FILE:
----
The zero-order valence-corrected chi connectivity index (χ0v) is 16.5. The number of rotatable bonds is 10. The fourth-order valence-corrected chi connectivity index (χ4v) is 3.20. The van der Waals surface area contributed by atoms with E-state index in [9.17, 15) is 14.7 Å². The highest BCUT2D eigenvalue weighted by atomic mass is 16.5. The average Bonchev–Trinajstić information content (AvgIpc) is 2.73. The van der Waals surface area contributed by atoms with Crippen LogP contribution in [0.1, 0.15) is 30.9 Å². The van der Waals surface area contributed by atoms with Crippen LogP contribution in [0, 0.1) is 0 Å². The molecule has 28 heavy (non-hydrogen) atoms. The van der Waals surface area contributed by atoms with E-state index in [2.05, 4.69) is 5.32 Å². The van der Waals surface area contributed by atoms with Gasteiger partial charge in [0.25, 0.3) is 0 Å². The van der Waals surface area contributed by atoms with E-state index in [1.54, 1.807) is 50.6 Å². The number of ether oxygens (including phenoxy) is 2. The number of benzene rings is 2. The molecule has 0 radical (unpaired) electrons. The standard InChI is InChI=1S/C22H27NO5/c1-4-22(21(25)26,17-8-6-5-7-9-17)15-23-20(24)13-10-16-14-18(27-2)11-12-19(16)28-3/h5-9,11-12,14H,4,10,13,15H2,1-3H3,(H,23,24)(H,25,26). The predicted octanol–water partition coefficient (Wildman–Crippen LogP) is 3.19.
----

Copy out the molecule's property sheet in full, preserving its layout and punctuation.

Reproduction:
The zero-order valence-corrected chi connectivity index (χ0v) is 16.5. The number of rotatable bonds is 10. The fourth-order valence-corrected chi connectivity index (χ4v) is 3.20. The van der Waals surface area contributed by atoms with E-state index in [9.17, 15) is 14.7 Å². The highest BCUT2D eigenvalue weighted by atomic mass is 16.5. The average Bonchev–Trinajstić information content (AvgIpc) is 2.73. The van der Waals surface area contributed by atoms with Crippen LogP contribution in [0.1, 0.15) is 30.9 Å². The van der Waals surface area contributed by atoms with Crippen LogP contribution in [0, 0.1) is 0 Å². The molecule has 28 heavy (non-hydrogen) atoms. The van der Waals surface area contributed by atoms with E-state index in [2.05, 4.69) is 5.32 Å². The van der Waals surface area contributed by atoms with Gasteiger partial charge in [0.25, 0.3) is 0 Å². The van der Waals surface area contributed by atoms with E-state index in [1.54, 1.807) is 50.6 Å². The number of ether oxygens (including phenoxy) is 2. The number of benzene rings is 2. The molecule has 0 radical (unpaired) electrons. The standard InChI is InChI=1S/C22H27NO5/c1-4-22(21(25)26,17-8-6-5-7-9-17)15-23-20(24)13-10-16-14-18(27-2)11-12-19(16)28-3/h5-9,11-12,14H,4,10,13,15H2,1-3H3,(H,23,24)(H,25,26). The predicted octanol–water partition coefficient (Wildman–Crippen LogP) is 3.19.